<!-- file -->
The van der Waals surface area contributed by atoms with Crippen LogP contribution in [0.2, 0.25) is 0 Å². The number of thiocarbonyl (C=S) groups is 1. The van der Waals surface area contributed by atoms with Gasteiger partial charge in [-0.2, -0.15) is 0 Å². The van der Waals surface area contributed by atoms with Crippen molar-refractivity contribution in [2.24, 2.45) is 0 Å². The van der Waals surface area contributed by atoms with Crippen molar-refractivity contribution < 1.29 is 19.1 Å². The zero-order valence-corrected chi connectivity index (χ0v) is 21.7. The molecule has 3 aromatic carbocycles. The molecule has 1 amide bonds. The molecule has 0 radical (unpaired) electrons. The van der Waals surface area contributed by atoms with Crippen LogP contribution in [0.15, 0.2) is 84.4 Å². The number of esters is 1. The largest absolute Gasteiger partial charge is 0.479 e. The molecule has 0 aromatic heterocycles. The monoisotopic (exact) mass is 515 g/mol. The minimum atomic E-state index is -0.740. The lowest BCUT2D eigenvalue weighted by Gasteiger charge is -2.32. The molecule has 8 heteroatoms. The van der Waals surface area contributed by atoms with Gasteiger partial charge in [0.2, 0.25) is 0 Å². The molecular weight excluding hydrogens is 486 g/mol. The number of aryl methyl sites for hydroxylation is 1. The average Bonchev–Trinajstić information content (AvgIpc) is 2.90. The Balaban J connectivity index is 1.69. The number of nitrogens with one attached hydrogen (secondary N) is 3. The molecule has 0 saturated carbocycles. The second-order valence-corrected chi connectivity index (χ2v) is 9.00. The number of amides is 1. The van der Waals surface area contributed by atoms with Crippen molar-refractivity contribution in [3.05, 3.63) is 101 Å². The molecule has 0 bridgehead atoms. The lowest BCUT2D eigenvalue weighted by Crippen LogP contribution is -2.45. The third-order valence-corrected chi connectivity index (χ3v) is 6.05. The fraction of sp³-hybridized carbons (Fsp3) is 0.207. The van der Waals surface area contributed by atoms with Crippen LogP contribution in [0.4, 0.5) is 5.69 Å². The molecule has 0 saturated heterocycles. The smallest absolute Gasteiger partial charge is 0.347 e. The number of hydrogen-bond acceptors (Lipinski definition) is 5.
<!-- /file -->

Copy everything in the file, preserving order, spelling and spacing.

The van der Waals surface area contributed by atoms with Crippen LogP contribution in [0.2, 0.25) is 0 Å². The number of thiocarbonyl (C=S) groups is 1. The van der Waals surface area contributed by atoms with Gasteiger partial charge in [-0.2, -0.15) is 0 Å². The van der Waals surface area contributed by atoms with Crippen molar-refractivity contribution in [2.24, 2.45) is 0 Å². The van der Waals surface area contributed by atoms with Crippen molar-refractivity contribution < 1.29 is 19.1 Å². The zero-order valence-corrected chi connectivity index (χ0v) is 21.7. The molecule has 3 aromatic carbocycles. The molecule has 1 amide bonds. The molecule has 0 radical (unpaired) electrons. The van der Waals surface area contributed by atoms with Crippen LogP contribution in [0.15, 0.2) is 84.4 Å². The number of esters is 1. The largest absolute Gasteiger partial charge is 0.479 e. The molecule has 0 aromatic heterocycles. The monoisotopic (exact) mass is 515 g/mol. The minimum atomic E-state index is -0.740. The lowest BCUT2D eigenvalue weighted by Gasteiger charge is -2.32. The molecule has 8 heteroatoms. The van der Waals surface area contributed by atoms with Gasteiger partial charge in [0.2, 0.25) is 0 Å². The molecular weight excluding hydrogens is 486 g/mol. The number of aryl methyl sites for hydroxylation is 1. The average Bonchev–Trinajstić information content (AvgIpc) is 2.90. The Balaban J connectivity index is 1.69. The number of nitrogens with one attached hydrogen (secondary N) is 3. The molecule has 0 saturated carbocycles. The second-order valence-corrected chi connectivity index (χ2v) is 9.00. The number of amides is 1. The van der Waals surface area contributed by atoms with Crippen molar-refractivity contribution in [3.05, 3.63) is 101 Å². The molecule has 0 bridgehead atoms. The lowest BCUT2D eigenvalue weighted by Crippen LogP contribution is -2.45. The third-order valence-corrected chi connectivity index (χ3v) is 6.05. The fraction of sp³-hybridized carbons (Fsp3) is 0.207. The van der Waals surface area contributed by atoms with Crippen LogP contribution in [0.4, 0.5) is 5.69 Å². The molecule has 0 saturated heterocycles. The smallest absolute Gasteiger partial charge is 0.347 e. The number of hydrogen-bond acceptors (Lipinski definition) is 5.